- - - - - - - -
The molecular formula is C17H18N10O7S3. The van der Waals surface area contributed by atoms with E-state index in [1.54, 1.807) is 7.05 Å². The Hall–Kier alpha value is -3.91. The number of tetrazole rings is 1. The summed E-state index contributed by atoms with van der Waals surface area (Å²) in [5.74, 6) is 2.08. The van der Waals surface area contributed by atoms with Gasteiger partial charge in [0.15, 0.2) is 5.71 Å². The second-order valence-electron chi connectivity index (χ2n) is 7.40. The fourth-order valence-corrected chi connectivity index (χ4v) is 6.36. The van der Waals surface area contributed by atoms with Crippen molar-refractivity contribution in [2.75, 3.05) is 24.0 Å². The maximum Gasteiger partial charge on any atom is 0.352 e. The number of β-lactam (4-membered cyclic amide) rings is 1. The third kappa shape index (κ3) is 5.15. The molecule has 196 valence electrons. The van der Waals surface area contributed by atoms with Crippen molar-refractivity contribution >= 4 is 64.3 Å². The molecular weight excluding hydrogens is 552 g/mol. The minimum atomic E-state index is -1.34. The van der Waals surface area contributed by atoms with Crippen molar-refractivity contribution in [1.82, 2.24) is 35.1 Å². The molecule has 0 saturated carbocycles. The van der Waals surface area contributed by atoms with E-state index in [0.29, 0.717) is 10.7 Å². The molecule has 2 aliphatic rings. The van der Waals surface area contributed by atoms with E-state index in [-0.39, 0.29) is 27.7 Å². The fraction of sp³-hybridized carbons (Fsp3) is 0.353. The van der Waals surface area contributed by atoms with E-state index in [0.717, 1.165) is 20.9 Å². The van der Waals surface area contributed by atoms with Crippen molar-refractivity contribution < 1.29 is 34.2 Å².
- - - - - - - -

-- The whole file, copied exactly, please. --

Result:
The molecular formula is C17H18N10O7S3. The van der Waals surface area contributed by atoms with E-state index in [1.54, 1.807) is 7.05 Å². The Hall–Kier alpha value is -3.91. The number of tetrazole rings is 1. The summed E-state index contributed by atoms with van der Waals surface area (Å²) in [5.74, 6) is 2.08. The van der Waals surface area contributed by atoms with Gasteiger partial charge in [0.15, 0.2) is 5.71 Å². The second-order valence-electron chi connectivity index (χ2n) is 7.40. The fourth-order valence-corrected chi connectivity index (χ4v) is 6.36. The van der Waals surface area contributed by atoms with Crippen molar-refractivity contribution in [2.75, 3.05) is 24.0 Å². The maximum Gasteiger partial charge on any atom is 0.352 e. The number of β-lactam (4-membered cyclic amide) rings is 1. The third kappa shape index (κ3) is 5.15. The molecule has 196 valence electrons. The van der Waals surface area contributed by atoms with Crippen molar-refractivity contribution >= 4 is 64.3 Å². The molecular weight excluding hydrogens is 552 g/mol. The minimum atomic E-state index is -1.34. The van der Waals surface area contributed by atoms with Crippen molar-refractivity contribution in [1.82, 2.24) is 35.1 Å². The molecule has 0 saturated carbocycles. The van der Waals surface area contributed by atoms with E-state index in [0.29, 0.717) is 10.7 Å². The molecule has 2 aliphatic rings. The van der Waals surface area contributed by atoms with E-state index in [-0.39, 0.29) is 27.7 Å². The fraction of sp³-hybridized carbons (Fsp3) is 0.353. The van der Waals surface area contributed by atoms with E-state index in [0.717, 1.165) is 20.9 Å². The van der Waals surface area contributed by atoms with Crippen molar-refractivity contribution < 1.29 is 34.2 Å².